OK – now the reason for this ‘rule’ (and remember rules are meant to be broken) is that when you leave space like this you not only give the subject space to look into (which gives an image compositional balance) – but you also give the viewer of the image room to participate in the shot.

When a subject looks out of frame like this the viewer of the image is left wondering what they’re looking at, it adds a little intrigue to the image and it can add an unseen point of interest to the photo. Don’t you just wonder who or what the old guy in the shot above is looking at?

In a sense this technique draws the viewer of an image into it – evoking their imagination – engaging them in the photo.

OK – so what’s this got to do with blogging? Have I finally published a post for his photography blog on the wrong blog?

Leaving ‘space’ in your Blog posts for Readers to ‘look into’

As I pondered the way that including ‘space’ in an image can draw those who see it into that image I realized that a similar principle can apply in writing a blog post.

In my first year or two of blogging I worked under the assumption that the more comprehensive my blog posts were the better they would do. As a result I worked hard on providing my readers with every single piece of information that I could come up with on a topic before I hit publish. This resulted in very comprehensive (and often long) posts.

However in time I began to notice that it wasn’t these longer and comprehensive posts that got the most interaction from readers – sometimes it was the quick, half baked ideas and less comprehensive posts that actually seemed to engage readers the most in terms of generating comments and incoming links from other blogs.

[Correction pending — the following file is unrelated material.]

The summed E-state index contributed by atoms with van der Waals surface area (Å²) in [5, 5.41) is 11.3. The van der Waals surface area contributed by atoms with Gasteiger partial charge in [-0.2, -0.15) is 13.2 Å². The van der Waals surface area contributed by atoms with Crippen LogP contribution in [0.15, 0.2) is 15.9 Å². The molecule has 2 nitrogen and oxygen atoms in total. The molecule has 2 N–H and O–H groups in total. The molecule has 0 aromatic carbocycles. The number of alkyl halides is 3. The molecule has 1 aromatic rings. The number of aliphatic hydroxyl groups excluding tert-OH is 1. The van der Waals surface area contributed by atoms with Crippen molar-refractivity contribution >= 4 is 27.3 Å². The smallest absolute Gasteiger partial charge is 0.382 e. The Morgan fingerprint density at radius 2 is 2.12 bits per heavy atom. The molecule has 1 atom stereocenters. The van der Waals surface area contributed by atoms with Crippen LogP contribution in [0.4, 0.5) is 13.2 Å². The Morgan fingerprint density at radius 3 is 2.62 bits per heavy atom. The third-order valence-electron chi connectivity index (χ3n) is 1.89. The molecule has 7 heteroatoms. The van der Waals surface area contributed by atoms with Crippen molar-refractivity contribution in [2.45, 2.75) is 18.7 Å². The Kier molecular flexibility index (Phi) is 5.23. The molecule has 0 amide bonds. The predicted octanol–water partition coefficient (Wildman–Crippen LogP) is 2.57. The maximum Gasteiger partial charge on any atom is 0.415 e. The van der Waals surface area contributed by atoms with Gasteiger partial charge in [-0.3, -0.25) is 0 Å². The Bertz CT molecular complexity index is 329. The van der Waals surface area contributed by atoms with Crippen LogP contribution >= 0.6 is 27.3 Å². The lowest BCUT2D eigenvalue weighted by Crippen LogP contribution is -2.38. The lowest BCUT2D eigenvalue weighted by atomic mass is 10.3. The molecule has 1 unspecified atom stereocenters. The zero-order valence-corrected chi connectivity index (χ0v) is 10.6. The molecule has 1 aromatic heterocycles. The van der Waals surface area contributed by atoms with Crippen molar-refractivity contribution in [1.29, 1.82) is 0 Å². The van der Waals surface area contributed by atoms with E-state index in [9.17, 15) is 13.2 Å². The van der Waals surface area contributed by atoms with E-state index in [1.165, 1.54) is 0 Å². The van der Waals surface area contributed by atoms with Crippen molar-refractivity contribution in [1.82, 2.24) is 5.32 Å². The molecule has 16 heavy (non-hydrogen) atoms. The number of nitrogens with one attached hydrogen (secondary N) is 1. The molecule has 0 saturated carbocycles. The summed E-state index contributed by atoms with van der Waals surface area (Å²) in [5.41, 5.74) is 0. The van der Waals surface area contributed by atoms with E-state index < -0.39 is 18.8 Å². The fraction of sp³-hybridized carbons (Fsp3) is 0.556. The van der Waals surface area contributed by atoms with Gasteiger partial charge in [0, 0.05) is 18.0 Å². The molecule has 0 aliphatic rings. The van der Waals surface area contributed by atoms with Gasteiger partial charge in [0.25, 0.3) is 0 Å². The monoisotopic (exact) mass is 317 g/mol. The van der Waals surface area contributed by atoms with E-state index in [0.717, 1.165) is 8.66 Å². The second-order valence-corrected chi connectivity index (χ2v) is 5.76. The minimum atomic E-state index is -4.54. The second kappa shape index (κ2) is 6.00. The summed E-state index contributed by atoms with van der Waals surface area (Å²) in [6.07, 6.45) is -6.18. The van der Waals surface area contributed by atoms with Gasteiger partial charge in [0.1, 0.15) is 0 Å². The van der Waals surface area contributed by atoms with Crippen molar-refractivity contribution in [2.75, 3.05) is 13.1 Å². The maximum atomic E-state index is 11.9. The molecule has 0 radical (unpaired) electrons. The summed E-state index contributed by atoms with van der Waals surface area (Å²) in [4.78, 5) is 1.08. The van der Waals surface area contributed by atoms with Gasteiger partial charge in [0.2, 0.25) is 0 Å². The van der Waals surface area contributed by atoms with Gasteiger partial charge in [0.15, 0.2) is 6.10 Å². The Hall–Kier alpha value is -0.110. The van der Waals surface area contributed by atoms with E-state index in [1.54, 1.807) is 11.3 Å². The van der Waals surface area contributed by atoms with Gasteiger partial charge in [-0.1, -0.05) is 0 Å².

In a sense what I was finding was that more comprehensive posts left less room for readers to add something to the conversation – so they didn’t – whereas posts that left room for others to add from their experience and knowledge drew readers to do so.

How to Add Space for Readers to Participate in Your Blog

Now I’m not suggesting that we all only write posts that are rushed, ‘half baked’, not thought through and second rate simply to get more comments – but I do think that there are ways that you can be more intentional about creating space for readers to participate. Here’s a few methods to try:

Reveal What you Don’t Know – sometimes as a blogger it is easy to fall into the temptation of presenting yourself as someone who knows everything there is to know on your topic. While expertise is a good thing to have – I find that readers actually respect you when you admit what you don’t know on your topic. This makes you more relatable and enables your readers to feel that there’s room for their own experiences and expertise on the areas you’re not so good on.